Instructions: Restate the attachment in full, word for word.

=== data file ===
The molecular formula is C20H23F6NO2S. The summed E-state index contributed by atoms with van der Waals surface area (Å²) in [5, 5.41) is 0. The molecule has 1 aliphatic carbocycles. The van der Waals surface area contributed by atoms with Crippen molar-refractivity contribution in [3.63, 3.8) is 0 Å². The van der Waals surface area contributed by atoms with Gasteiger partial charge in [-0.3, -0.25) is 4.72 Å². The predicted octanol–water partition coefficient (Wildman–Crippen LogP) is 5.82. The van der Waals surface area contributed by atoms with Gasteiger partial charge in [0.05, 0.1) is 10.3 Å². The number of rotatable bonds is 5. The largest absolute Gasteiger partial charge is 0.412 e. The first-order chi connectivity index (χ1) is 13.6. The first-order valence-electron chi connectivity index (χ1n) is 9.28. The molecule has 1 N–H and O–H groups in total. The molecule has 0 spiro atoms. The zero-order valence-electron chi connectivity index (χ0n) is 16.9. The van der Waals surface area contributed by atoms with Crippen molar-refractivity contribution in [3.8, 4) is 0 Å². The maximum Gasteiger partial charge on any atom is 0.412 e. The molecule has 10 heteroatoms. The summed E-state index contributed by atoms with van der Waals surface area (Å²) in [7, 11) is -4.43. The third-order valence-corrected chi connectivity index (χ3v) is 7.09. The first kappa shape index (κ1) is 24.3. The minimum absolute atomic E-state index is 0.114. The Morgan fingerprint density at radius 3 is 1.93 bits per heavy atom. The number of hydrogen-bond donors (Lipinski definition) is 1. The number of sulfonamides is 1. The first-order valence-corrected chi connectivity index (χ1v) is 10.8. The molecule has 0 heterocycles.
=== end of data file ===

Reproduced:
The molecular formula is C20H23F6NO2S. The summed E-state index contributed by atoms with van der Waals surface area (Å²) in [5, 5.41) is 0. The molecule has 1 aliphatic carbocycles. The van der Waals surface area contributed by atoms with Crippen molar-refractivity contribution in [3.63, 3.8) is 0 Å². The van der Waals surface area contributed by atoms with Gasteiger partial charge in [-0.3, -0.25) is 4.72 Å². The predicted octanol–water partition coefficient (Wildman–Crippen LogP) is 5.82. The van der Waals surface area contributed by atoms with Gasteiger partial charge in [0.05, 0.1) is 10.3 Å². The number of rotatable bonds is 5. The largest absolute Gasteiger partial charge is 0.412 e. The first-order chi connectivity index (χ1) is 13.6. The first-order valence-electron chi connectivity index (χ1n) is 9.28. The molecule has 1 N–H and O–H groups in total. The molecule has 0 spiro atoms. The zero-order valence-electron chi connectivity index (χ0n) is 16.9. The van der Waals surface area contributed by atoms with Crippen molar-refractivity contribution in [3.8, 4) is 0 Å². The maximum Gasteiger partial charge on any atom is 0.412 e. The molecule has 10 heteroatoms. The summed E-state index contributed by atoms with van der Waals surface area (Å²) in [7, 11) is -4.43. The third-order valence-corrected chi connectivity index (χ3v) is 7.09. The first kappa shape index (κ1) is 24.3. The minimum absolute atomic E-state index is 0.114. The Morgan fingerprint density at radius 3 is 1.93 bits per heavy atom. The number of hydrogen-bond donors (Lipinski definition) is 1. The number of sulfonamides is 1. The first-order valence-corrected chi connectivity index (χ1v) is 10.8. The molecule has 0 heterocycles.